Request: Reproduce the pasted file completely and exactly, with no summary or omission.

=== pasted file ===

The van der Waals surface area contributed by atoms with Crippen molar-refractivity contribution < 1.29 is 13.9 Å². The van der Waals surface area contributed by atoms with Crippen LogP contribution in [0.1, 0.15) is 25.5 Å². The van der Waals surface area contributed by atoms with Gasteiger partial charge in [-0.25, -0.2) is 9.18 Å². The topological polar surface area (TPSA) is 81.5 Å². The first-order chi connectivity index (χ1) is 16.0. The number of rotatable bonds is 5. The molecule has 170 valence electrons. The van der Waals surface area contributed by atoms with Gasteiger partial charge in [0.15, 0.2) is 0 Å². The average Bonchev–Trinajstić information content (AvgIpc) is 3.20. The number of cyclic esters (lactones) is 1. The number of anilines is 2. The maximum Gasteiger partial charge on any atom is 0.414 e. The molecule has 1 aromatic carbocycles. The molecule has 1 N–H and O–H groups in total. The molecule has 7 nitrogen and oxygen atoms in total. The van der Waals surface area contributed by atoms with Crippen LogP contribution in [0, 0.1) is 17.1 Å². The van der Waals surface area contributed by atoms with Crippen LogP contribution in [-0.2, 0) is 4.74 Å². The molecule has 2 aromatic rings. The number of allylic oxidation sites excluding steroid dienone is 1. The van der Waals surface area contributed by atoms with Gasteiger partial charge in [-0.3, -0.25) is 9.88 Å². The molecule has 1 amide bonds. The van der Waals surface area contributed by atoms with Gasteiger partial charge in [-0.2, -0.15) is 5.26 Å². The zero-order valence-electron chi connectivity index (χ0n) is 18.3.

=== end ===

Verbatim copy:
The van der Waals surface area contributed by atoms with Crippen molar-refractivity contribution < 1.29 is 13.9 Å². The van der Waals surface area contributed by atoms with Crippen LogP contribution in [0.1, 0.15) is 25.5 Å². The van der Waals surface area contributed by atoms with Gasteiger partial charge in [-0.25, -0.2) is 9.18 Å². The topological polar surface area (TPSA) is 81.5 Å². The first-order chi connectivity index (χ1) is 16.0. The number of rotatable bonds is 5. The molecule has 170 valence electrons. The van der Waals surface area contributed by atoms with Gasteiger partial charge in [0.15, 0.2) is 0 Å². The average Bonchev–Trinajstić information content (AvgIpc) is 3.20. The number of cyclic esters (lactones) is 1. The number of anilines is 2. The maximum Gasteiger partial charge on any atom is 0.414 e. The molecule has 1 aromatic carbocycles. The molecule has 1 N–H and O–H groups in total. The molecule has 7 nitrogen and oxygen atoms in total. The van der Waals surface area contributed by atoms with Crippen LogP contribution in [0, 0.1) is 17.1 Å². The van der Waals surface area contributed by atoms with Crippen LogP contribution in [-0.2, 0) is 4.74 Å². The molecule has 2 aromatic rings. The number of allylic oxidation sites excluding steroid dienone is 1. The van der Waals surface area contributed by atoms with Gasteiger partial charge in [-0.3, -0.25) is 9.88 Å². The molecule has 1 amide bonds. The van der Waals surface area contributed by atoms with Gasteiger partial charge in [-0.2, -0.15) is 5.26 Å². The zero-order valence-electron chi connectivity index (χ0n) is 18.3.